The TRV system is designed to be stored in the habitable volume of the ISS until required. When loaded up with its cargo, the TRV is placed in the Japanese Experiment Module (JEM) airlock, where the Cyclops ejection mechanism and the JEM Robotic Manipulator System are used to deploy it. Once released from the ISS, the TRV's guidance and propulsion systems take over and execute a controlled reentry maneuver before the craft's airfoil is deployed and it touches down at its designated spaceport.

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What does the next generation telescope need to detect life?

What does the next generation telescope need to detect life? | Amazing Science |

Almost 2,000 extrasolar planets have been discovered to date and this number is constantly increasing. Yet, we still know little about these alien worlds, especially their atmospheres. The atmospheres of terrestrial exoplanets could betray the presence of life on the planet, sparking NASA's interest in acquiring the spectra that appears as starlight shines through these planetary atmospheres.

A paper by Timothy Brandt and David Spiegel, exo-planetary scientists at the Institute for Advanced Study, Princeton, details what is needed in a next generation telescope for it to be capable of detecting signatures of life in the atmospheres of alien planets. The paper has been published in the September issue of the journal Proceedings of the National Academy of Sciences.

Astronomers employ several different methods to study the atmospheres of gas giants that orbit close to their host stars. One such method involves comparing the spectrum of a star when a planet is transiting across the surface to a spectrum when the planet is out of transit. By comparing the spectra, it is possible to see which elements exist in the planet's atmosphere.

Methods like this still can't be used for terrestrial planets, as the height of the atmosphere engulfing a rocky planet is miniscule compared to that of a gas giant. Earth-like planets also orbit their stars at a larger distance, making it even more difficult to observe their atmospheres.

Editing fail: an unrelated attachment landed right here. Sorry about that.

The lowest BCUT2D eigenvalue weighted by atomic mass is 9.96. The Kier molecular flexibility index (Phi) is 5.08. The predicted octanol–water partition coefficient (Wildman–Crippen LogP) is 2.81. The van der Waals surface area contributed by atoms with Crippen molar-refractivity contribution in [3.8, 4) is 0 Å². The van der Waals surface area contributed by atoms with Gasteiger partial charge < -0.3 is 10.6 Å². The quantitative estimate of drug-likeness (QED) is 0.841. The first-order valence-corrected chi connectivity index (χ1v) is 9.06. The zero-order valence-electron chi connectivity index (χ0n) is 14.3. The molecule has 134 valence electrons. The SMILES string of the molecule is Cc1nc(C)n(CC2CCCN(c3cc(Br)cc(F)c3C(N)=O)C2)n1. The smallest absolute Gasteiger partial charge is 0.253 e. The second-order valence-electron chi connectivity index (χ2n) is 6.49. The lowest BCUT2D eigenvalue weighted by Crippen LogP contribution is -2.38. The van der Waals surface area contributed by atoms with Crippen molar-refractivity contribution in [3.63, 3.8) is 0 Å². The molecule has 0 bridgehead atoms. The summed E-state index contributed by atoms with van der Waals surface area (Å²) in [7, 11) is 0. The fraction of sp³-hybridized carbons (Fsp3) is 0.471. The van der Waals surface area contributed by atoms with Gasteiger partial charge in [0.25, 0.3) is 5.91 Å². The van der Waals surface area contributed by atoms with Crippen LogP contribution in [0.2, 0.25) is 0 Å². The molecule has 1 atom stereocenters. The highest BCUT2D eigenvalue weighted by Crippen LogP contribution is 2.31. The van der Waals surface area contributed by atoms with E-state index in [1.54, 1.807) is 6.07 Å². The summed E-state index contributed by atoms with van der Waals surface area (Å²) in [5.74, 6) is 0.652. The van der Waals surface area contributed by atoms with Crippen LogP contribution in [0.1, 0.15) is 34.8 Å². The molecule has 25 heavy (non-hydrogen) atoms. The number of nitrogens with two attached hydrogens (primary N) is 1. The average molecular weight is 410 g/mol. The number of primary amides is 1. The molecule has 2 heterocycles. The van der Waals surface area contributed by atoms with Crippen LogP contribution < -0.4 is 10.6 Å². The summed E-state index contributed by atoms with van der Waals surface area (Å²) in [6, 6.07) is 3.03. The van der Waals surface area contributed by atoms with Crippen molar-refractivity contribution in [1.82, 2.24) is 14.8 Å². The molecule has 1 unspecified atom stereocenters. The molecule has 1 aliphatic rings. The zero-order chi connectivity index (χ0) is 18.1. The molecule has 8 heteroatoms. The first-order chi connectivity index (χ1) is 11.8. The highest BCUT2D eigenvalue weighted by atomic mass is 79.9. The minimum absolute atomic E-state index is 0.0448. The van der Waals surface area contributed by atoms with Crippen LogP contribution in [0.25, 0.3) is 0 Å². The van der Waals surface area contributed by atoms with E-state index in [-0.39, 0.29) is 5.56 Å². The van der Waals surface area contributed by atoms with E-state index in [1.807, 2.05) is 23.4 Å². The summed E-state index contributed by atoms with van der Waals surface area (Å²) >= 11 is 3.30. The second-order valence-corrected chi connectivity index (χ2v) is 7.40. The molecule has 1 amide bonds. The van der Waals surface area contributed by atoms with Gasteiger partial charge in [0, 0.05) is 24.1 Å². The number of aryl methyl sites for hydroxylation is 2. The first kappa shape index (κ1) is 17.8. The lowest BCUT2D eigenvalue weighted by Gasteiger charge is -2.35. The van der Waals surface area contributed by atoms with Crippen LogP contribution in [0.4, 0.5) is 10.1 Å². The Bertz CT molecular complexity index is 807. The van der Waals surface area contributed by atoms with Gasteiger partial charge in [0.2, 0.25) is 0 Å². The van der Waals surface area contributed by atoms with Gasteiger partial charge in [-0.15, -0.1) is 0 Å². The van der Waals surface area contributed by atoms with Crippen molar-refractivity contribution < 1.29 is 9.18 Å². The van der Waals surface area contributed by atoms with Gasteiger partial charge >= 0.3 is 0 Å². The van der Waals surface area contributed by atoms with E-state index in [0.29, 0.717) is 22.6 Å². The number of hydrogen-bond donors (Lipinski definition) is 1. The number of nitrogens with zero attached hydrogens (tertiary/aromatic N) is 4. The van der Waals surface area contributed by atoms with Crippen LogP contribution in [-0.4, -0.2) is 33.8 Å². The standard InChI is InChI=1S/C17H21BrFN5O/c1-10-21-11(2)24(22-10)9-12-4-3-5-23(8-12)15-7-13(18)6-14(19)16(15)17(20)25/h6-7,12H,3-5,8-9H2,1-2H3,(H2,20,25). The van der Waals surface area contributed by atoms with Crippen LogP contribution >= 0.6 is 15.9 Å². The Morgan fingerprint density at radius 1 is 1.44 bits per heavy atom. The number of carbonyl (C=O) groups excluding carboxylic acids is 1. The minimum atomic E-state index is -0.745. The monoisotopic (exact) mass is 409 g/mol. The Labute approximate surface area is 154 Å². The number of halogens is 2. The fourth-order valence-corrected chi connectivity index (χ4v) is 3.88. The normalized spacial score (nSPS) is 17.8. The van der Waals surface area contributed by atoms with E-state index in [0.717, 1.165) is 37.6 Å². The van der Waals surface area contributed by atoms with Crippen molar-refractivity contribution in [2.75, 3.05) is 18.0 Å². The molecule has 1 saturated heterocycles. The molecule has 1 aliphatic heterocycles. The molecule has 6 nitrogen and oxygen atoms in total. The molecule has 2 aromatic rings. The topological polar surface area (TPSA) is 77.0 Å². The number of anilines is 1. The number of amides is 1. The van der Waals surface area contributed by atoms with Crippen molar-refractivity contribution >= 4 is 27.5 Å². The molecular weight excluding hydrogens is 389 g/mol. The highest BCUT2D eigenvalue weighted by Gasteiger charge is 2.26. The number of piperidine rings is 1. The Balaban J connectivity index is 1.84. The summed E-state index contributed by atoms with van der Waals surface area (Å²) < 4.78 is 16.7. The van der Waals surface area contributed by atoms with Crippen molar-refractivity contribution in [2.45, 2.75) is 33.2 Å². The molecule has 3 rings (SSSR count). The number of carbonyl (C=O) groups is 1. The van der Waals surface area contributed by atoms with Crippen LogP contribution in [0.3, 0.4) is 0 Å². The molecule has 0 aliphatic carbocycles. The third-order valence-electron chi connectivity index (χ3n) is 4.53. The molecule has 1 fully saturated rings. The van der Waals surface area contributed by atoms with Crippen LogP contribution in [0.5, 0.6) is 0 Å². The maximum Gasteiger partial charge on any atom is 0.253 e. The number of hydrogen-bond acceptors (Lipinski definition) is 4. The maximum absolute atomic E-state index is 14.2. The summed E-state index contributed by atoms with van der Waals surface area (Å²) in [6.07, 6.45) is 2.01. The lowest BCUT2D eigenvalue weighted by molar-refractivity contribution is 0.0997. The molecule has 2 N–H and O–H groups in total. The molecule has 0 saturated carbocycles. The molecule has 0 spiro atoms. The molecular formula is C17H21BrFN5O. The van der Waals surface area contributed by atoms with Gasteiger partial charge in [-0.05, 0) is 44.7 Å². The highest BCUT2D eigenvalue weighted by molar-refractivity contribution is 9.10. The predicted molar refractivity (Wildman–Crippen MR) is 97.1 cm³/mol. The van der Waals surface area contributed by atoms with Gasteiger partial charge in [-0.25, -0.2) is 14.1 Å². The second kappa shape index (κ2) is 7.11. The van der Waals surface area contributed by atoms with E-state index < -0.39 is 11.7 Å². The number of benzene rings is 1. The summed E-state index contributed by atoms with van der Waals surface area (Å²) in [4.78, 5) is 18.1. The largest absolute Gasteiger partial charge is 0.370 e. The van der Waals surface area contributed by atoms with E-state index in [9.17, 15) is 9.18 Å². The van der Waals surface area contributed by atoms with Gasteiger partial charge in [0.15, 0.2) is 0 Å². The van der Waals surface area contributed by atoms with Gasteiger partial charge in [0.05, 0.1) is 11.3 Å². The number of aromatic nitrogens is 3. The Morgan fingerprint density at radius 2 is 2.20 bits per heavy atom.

Observations of terrestrial planet atmospheres will require a specialized space mission that will use a coronograph to block out the blinding light of the star. While the James Webb Space Telescope, due to launch in 2018, will be capable of detecting elements in planetary atmospheres, it will still be limited to more massive planets.

"Our paper is an attempt to better define the requirements for a mission capable of detecting oxygen and water," says Brandt. "This is NASA's target, assuming technology developments in coronagraphy and adaptive optics permit it."

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NASA: Frozen or Partially Liquid Ocean Inside Saturn's Moon Mimas?

NASA: Frozen or Partially Liquid Ocean Inside Saturn's Moon Mimas? | Amazing Science |

A new study focused on the interior of Saturn's icy moon Mimas suggests its cratered surface hides one of two intriguing possibilities: Either the moon's frozen core is shaped something like a football, or the satellite contains a liquid water ocean. Researchers used numerous images of Mimas taken by NASA's Cassini mission to determine how much the moon wobbles as it orbits Saturn. They then evaluated several possible models for how its interior might be arranged, finding two possibilities that fit their data.The study is published in the Oct. 17 issue of the journal Science.